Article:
Dutch MP Geert Wilders Cancels Prophet Muhammad Cartoon Contest After Threats

© AP Photo / Phil NijhuisGeert Wilders, leader of the Dutch Party for Freedom
Geert Wilders, leader of the Dutch Party for Freedom - Sputnik International
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The politician says the contest has sparked death threats from Muslims.

Geert Wilders, a Dutch right-wing politician, has announced his decision to cancel a planned Prophet Muhammad cartoon competition.

The politician said the highly controversial contest would not go ahead over death threats from Muslims and concerns that other people might be in danger.

"To avoid the risk of victims of Islamic violence, I have decided not to let the cartoon contest go ahead," the right-wing opposition politician said in a written statement. "It's not just about me, see not only me but the entire Netherlands as a target."

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Since physical depictions of God and the Prophet Muhammad are forbidden in Islam (as well as pictures of all beings with souls, including animals), the cartoon contest sparked fierce opposition from the Muslim world, especially Pakistan, where thousands of hardline Islamists marched through the country's capital Islamabad, the Independent reports.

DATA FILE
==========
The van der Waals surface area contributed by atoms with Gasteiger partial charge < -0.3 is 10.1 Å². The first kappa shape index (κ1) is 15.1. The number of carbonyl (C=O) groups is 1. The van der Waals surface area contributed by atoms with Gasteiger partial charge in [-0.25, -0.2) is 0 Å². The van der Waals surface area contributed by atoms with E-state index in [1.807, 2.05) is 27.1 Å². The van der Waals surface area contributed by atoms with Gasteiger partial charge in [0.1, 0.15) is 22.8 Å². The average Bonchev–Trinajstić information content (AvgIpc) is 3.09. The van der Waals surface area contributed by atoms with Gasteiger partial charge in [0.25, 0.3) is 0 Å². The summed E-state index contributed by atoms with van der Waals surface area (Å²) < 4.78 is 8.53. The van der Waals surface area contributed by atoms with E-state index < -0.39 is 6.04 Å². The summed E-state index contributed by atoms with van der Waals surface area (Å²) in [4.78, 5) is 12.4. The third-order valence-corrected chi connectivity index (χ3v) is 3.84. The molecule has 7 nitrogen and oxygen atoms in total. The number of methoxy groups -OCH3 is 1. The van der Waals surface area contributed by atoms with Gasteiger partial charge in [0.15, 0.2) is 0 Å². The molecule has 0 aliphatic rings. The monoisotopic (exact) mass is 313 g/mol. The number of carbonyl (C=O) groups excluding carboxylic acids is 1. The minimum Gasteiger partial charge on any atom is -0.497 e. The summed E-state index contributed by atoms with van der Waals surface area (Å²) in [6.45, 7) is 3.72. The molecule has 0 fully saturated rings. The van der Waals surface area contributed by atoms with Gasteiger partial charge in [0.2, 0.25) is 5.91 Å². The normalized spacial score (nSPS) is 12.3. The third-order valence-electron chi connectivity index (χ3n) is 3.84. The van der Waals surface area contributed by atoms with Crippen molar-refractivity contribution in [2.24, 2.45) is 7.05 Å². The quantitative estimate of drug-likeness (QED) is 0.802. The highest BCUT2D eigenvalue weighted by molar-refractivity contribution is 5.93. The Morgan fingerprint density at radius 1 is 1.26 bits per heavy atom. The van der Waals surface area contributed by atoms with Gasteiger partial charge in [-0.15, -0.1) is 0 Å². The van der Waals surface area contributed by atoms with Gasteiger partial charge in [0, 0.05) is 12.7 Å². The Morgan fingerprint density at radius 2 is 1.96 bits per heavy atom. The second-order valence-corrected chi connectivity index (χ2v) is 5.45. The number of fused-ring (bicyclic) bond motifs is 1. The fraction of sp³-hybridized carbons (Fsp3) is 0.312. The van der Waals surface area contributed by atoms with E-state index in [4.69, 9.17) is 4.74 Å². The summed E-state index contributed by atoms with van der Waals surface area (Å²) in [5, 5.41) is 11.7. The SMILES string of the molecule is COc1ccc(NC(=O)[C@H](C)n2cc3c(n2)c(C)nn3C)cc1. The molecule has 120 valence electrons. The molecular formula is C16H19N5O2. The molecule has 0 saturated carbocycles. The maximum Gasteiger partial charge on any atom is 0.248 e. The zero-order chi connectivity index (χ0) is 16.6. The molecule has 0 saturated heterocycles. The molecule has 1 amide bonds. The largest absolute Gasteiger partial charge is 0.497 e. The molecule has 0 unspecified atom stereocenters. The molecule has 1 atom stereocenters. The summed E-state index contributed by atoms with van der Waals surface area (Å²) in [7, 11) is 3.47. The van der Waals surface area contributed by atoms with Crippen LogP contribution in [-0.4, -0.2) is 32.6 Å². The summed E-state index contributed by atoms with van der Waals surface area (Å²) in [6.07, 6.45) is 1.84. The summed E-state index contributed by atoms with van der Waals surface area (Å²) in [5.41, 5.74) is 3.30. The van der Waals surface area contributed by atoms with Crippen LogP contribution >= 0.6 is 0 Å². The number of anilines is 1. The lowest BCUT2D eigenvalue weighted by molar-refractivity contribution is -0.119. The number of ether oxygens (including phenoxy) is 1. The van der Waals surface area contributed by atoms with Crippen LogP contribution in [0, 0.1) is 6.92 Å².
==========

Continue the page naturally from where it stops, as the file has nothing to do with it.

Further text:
The protesters reportedly called on Pakistani Prime Minister Imran Khan to cut diplomatic ties with the Netherlands.

One man, a Pakistani national, has been arrested in The Hague over alleged death threats in connection with the contest.

Shortly before Wilders canceled the event, the Taliban movement urged Afghan soldiers to purposefully attack Dutch NATO troops in retaliation.

While Geert Wilders himself is known for having round-the-clock physical protection over constant threats by local Muslims, the contest would have taken place in the tightly guarded offices of his Party for Freedom in the Dutch parliament building. The government has reportedly distanced itself from the controversial event.

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The country's Prime Minister Mark Rutte said earlier that he did not approve of the contest, but acknowledged Wilders' right to go forward with it.

"His aim is not to have a debate about Islam. His aim is to be provocative," Mr. Rutte said, noting that the Netherlands enjoys far-reaching freedom of speech, so the government would not seek the event's cancellation.

Depictions of the Prophet Muhammad have already sparked several protests, with the French satirical magazine Charlie Hebdo 2015 terror attack being the most widely known incident. Ten years before that, a Danish newspaper had sparked international protests by publishing cartoons of the prophet.

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